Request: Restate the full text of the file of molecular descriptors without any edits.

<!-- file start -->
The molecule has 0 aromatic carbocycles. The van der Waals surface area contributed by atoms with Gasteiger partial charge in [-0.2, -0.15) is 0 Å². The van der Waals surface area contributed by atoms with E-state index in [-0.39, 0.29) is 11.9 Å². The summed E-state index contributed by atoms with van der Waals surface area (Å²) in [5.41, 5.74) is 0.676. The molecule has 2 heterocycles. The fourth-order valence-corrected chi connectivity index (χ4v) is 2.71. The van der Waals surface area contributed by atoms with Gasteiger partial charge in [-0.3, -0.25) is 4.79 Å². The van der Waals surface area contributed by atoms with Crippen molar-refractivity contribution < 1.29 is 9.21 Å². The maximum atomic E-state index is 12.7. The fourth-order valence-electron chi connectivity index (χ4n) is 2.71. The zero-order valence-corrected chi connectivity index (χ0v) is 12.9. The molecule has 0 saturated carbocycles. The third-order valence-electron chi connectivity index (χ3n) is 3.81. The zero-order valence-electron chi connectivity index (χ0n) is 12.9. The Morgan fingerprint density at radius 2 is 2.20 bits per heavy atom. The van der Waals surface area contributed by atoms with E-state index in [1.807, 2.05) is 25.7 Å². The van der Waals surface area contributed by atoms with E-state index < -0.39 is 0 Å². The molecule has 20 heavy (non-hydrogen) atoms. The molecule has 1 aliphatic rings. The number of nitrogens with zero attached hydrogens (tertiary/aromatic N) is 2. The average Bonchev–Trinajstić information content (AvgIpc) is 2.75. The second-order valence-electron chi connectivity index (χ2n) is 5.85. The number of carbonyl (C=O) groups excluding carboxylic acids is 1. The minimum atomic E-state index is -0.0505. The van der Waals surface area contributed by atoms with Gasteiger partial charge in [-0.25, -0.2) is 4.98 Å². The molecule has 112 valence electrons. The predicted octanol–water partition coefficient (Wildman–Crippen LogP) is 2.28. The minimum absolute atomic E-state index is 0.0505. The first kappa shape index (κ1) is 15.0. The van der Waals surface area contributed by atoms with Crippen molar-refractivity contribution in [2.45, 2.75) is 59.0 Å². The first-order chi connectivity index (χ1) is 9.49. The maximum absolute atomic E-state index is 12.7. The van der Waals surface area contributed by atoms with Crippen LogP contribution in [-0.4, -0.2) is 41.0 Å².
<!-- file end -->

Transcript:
The molecule has 0 aromatic carbocycles. The van der Waals surface area contributed by atoms with Gasteiger partial charge in [-0.2, -0.15) is 0 Å². The van der Waals surface area contributed by atoms with E-state index in [-0.39, 0.29) is 11.9 Å². The summed E-state index contributed by atoms with van der Waals surface area (Å²) in [5.41, 5.74) is 0.676. The molecule has 2 heterocycles. The fourth-order valence-corrected chi connectivity index (χ4v) is 2.71. The van der Waals surface area contributed by atoms with Gasteiger partial charge in [-0.3, -0.25) is 4.79 Å². The van der Waals surface area contributed by atoms with Crippen molar-refractivity contribution < 1.29 is 9.21 Å². The maximum atomic E-state index is 12.7. The fourth-order valence-electron chi connectivity index (χ4n) is 2.71. The zero-order valence-corrected chi connectivity index (χ0v) is 12.9. The molecule has 0 saturated carbocycles. The third-order valence-electron chi connectivity index (χ3n) is 3.81. The zero-order valence-electron chi connectivity index (χ0n) is 12.9. The Morgan fingerprint density at radius 2 is 2.20 bits per heavy atom. The van der Waals surface area contributed by atoms with E-state index in [1.807, 2.05) is 25.7 Å². The van der Waals surface area contributed by atoms with E-state index < -0.39 is 0 Å². The molecule has 20 heavy (non-hydrogen) atoms. The molecule has 1 aliphatic rings. The number of nitrogens with zero attached hydrogens (tertiary/aromatic N) is 2. The average Bonchev–Trinajstić information content (AvgIpc) is 2.75. The second-order valence-electron chi connectivity index (χ2n) is 5.85. The number of carbonyl (C=O) groups excluding carboxylic acids is 1. The minimum atomic E-state index is -0.0505. The van der Waals surface area contributed by atoms with Gasteiger partial charge in [-0.25, -0.2) is 4.98 Å². The molecule has 112 valence electrons. The predicted octanol–water partition coefficient (Wildman–Crippen LogP) is 2.28. The minimum absolute atomic E-state index is 0.0505. The first kappa shape index (κ1) is 15.0. The van der Waals surface area contributed by atoms with Crippen molar-refractivity contribution in [2.45, 2.75) is 59.0 Å². The first-order chi connectivity index (χ1) is 9.49. The maximum absolute atomic E-state index is 12.7. The van der Waals surface area contributed by atoms with Crippen LogP contribution in [-0.4, -0.2) is 41.0 Å².